The Hunters

Daryl and his friend Burl moved quietly through the woods. They were wearing their camos and carrying their guns at port arms. Daryl carried his AR-15, his favorite weapon. It had top and bottom rails carrying a red dot sight and tactical LED light. The barrel had been cut back to 11 inches, but with the $4000 flash and noise suppressor it made legal length. Daryl took his hunting seriously, as attested by his 30 round magazine. Burl was toting his Mossberg 12 gauge shotgun. It was a pumper with a pistol grip in addition to the shoulder stock and carried a sedate five shells. Burl was more relaxed as a gun owner and preferred to hunt winged prey. That’s not to say he didn’t have a Winchester 30-30 back home for deer season. They guys were being quiet for two reasons, first of all it’s wise not to frighten away the game you’re hunting. Second, they were in a posted game preserve which made them poachers and they didn’t want to advertise their presence unti there was a good reason, which is to say, a target..

They’d been quietly padding through the forest for about an hour and so far hadn’t seen a thing. Well, there was a squirrel, but they were hoping for something more substantial. They both realized they were listening to a kind of buzzing noise at the same time. The two men stopped and looked at each other, then looked all around, up and down for the source. They didn’t see anything. Shrugging, they moved on in their hunt. But the noise kept getting louder, little by little. They were starting to get a little annoyed thinking that whatever it was, it would likely make any animals skittish and, ergo, harder to sneak up on and shoot. They were standing in a small clearing when they noticed a shadow moving across the ground and looked up to see a little four rotor helicopter, a drone, slowly moving across the sky about 200 feet off the ground.

“It’s one o’ them gut damned drones.” growled Daryl.

“Yeah, I can see that.” Burl replied. “I hate them things. Always violatin’ people’s privacy, spyin’ on everyone.”

“It’s one thing for the government to use them things to kill those sand scratchin’ terrorists, but no one else should be able to go around takin’ pictures from the sky and listening in on people’s private conversations.”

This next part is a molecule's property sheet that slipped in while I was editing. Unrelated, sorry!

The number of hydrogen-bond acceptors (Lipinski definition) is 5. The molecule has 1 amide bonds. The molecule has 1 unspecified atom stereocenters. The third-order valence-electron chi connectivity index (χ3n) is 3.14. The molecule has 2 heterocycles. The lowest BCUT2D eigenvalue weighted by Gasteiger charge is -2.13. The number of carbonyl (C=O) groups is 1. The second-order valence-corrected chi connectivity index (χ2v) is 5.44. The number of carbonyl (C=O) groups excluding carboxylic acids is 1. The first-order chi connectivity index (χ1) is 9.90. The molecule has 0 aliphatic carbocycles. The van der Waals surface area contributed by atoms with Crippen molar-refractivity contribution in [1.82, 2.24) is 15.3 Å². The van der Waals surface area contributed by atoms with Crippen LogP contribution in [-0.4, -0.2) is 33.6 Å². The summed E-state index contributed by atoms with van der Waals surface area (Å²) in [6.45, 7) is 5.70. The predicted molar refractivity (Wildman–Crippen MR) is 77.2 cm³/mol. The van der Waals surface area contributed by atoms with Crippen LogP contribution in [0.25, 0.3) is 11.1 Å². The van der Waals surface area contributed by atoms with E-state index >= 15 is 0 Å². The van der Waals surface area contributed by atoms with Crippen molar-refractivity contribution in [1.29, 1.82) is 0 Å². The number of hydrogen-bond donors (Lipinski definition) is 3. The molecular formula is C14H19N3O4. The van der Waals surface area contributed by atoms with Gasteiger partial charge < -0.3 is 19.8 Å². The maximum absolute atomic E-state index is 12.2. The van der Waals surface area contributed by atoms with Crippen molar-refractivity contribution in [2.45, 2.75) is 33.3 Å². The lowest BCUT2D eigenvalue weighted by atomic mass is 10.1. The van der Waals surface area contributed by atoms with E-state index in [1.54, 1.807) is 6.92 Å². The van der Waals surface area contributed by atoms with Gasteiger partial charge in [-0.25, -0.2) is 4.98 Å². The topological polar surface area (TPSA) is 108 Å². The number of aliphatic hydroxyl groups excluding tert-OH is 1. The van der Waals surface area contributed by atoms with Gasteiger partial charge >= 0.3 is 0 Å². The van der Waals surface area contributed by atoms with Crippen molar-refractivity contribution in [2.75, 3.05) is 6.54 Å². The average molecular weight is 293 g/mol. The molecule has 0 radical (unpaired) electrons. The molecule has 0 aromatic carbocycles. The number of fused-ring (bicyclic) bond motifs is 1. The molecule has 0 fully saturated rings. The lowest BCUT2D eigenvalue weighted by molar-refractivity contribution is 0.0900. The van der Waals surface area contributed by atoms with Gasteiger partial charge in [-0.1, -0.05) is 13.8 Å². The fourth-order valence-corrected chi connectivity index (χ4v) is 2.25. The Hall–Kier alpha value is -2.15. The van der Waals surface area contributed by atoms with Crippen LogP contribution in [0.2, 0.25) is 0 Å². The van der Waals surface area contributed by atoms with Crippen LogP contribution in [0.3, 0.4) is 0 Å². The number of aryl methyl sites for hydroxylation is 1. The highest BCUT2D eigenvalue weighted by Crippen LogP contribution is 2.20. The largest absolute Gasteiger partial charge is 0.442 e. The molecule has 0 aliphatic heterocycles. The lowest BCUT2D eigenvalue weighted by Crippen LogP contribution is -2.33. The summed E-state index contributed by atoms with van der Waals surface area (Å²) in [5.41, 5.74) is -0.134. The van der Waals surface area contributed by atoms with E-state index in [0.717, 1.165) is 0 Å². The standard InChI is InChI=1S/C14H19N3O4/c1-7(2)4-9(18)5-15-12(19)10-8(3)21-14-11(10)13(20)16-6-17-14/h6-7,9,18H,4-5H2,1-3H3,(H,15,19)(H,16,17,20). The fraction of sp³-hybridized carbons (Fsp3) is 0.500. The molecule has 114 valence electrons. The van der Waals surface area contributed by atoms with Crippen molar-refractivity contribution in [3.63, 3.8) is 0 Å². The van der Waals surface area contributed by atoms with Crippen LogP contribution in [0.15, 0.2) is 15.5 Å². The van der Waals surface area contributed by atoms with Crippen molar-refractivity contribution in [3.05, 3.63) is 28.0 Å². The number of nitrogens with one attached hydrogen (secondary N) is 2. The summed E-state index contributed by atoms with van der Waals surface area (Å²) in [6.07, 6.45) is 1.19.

“I wonder if it’s listenin’ to us right now.” said Burl.

“You know what? I’m gonna shoot that peckerwood out of the sky.” declared Daryl.

“Let’s both shoot it.” grinned Burl. The two men raised their weapons, sighted in and let go. The drone exploded into bits that rained down into the treetops.

Dave Pedersen and Josh Findlay watched their drone explode and their jaws dropped.

Daryl and Burl, never thinking that enough’s enough, peppered a few rounds into the trees where the larger pieces of the drone had fallen.

Dave and Josh, both Fish and Game officers doing an aerial survey of the game preserve were not amused by the loss of their drone nor the zips and pings of bullets striking leave and trees near them. Not knowing for certain what they were facing, they each drew their sidearms and returned fire.

“What the hell?” screeched Daryl. “The damn spies are shooting at us!” The two friends dropped the the ground and fired back in the direction of the gunshots.

The two officers were on their radio and calling base for assistance. “Officers need assistance. We’re under fire from unknown assailants. We need some help out here!” The officers both took better cover and searched through the trees and foliage, looking for movement to locate their assailants. For a few minutes it was deadly silent in the woods. None of the men spoke and even the wildlife was still. Until they weren’t. A rabbit which had frozen in place when the gunfire started decided it needed to get far away from this frightening place and took off like a shot through the underbrush. Both the poachers and the officers saw the motion.